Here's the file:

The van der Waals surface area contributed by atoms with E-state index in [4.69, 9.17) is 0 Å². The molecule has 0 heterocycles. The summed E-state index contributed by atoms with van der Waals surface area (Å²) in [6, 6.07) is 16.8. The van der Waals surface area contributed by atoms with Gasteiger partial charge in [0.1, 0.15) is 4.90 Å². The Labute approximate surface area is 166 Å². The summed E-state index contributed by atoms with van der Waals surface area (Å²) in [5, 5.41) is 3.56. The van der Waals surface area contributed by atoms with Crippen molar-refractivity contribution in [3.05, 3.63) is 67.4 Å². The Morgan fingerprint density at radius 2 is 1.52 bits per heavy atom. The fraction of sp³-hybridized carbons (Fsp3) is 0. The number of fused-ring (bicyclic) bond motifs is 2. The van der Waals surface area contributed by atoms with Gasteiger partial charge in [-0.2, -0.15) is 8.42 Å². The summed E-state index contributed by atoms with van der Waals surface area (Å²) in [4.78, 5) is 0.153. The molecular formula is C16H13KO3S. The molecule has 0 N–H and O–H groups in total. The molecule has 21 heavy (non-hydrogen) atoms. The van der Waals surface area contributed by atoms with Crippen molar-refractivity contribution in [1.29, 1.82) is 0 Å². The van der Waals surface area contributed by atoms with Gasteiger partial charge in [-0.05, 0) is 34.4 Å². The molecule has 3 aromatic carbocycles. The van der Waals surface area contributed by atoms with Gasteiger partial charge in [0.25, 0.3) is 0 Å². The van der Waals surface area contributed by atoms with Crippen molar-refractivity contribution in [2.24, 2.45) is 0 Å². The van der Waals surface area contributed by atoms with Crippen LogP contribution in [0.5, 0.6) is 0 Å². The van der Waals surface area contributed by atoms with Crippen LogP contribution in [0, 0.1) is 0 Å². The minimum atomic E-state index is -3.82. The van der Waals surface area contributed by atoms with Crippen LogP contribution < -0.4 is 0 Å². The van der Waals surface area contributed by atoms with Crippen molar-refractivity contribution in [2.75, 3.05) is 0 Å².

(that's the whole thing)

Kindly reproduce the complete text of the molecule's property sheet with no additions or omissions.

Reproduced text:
The van der Waals surface area contributed by atoms with E-state index in [4.69, 9.17) is 0 Å². The molecule has 0 heterocycles. The summed E-state index contributed by atoms with van der Waals surface area (Å²) in [6, 6.07) is 16.8. The van der Waals surface area contributed by atoms with Gasteiger partial charge in [0.1, 0.15) is 4.90 Å². The Labute approximate surface area is 166 Å². The summed E-state index contributed by atoms with van der Waals surface area (Å²) in [5, 5.41) is 3.56. The van der Waals surface area contributed by atoms with Crippen molar-refractivity contribution in [3.05, 3.63) is 67.4 Å². The Morgan fingerprint density at radius 2 is 1.52 bits per heavy atom. The fraction of sp³-hybridized carbons (Fsp3) is 0. The number of fused-ring (bicyclic) bond motifs is 2. The van der Waals surface area contributed by atoms with Gasteiger partial charge in [-0.2, -0.15) is 8.42 Å². The summed E-state index contributed by atoms with van der Waals surface area (Å²) in [4.78, 5) is 0.153. The molecular formula is C16H13KO3S. The molecule has 0 N–H and O–H groups in total. The molecule has 21 heavy (non-hydrogen) atoms. The van der Waals surface area contributed by atoms with Crippen molar-refractivity contribution in [1.29, 1.82) is 0 Å². The van der Waals surface area contributed by atoms with Gasteiger partial charge in [-0.05, 0) is 34.4 Å². The molecule has 3 aromatic carbocycles. The van der Waals surface area contributed by atoms with Gasteiger partial charge in [0.25, 0.3) is 0 Å². The van der Waals surface area contributed by atoms with Crippen molar-refractivity contribution in [2.24, 2.45) is 0 Å². The van der Waals surface area contributed by atoms with Crippen LogP contribution in [0.5, 0.6) is 0 Å². The van der Waals surface area contributed by atoms with Crippen LogP contribution in [0, 0.1) is 0 Å². The minimum atomic E-state index is -3.82. The van der Waals surface area contributed by atoms with Crippen LogP contribution < -0.4 is 0 Å². The van der Waals surface area contributed by atoms with Crippen molar-refractivity contribution in [2.75, 3.05) is 0 Å².